In direct comparison
, you compare and contrast two terms (whether it's two people, two events, two concepts, or whatever). You gather information on each term and then focus on the similarities and dissimilarities between them.
You can organize your essay in one of two ways. First, you can discuss each term separately and then include a section in which you draw comparisons and contrasts between them. Here's how this approach works if you were to compare and contrast two historical events:
- Section one: You write about one of the events — covering, for example, initial conflicts leading up to the main event, key people and the roles they played, major battles, how the event ended, and its aftereffect.
- Section two: You write about the second event, covering the same areas that you did in the first section. Remember to make your separate discussions of the historical events parallel — that is, in section two, address points in the same order that you used for section one.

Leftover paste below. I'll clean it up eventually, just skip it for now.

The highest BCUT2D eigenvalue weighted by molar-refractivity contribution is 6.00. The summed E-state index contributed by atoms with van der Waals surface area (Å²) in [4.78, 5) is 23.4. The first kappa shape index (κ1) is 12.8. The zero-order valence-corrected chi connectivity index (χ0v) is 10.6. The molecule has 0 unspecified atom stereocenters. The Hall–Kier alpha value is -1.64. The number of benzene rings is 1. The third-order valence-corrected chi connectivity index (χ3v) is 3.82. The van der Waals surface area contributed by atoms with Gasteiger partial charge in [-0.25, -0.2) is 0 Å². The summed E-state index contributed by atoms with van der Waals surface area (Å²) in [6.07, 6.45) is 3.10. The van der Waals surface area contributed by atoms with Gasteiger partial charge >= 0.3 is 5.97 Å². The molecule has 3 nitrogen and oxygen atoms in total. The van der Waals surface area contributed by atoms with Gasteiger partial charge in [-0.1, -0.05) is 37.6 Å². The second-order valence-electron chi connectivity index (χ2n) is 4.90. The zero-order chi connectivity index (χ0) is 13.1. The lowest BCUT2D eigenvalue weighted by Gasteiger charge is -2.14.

- Section three: You make a series of statements comparing and contrasting major aspects of the two events. Avoid simply repeating what you said in sections one and two.
The second way of organizing your essay is to first decide which aspects of the events you want to compare and contrast (initial conflicts, key people, major battles), and then structure your essay according to these. For example, you can identify the initial conflicts from both events and compare them. Then you compare the key people of the two events, then the major battles, and so on.
This type of organization has two advantages:
- You are forced to focus on similarities and dissimilarities and less likely to include material that isn't pertinent.
- You avoid repetition by eliminating a separate compare-and-contrast section.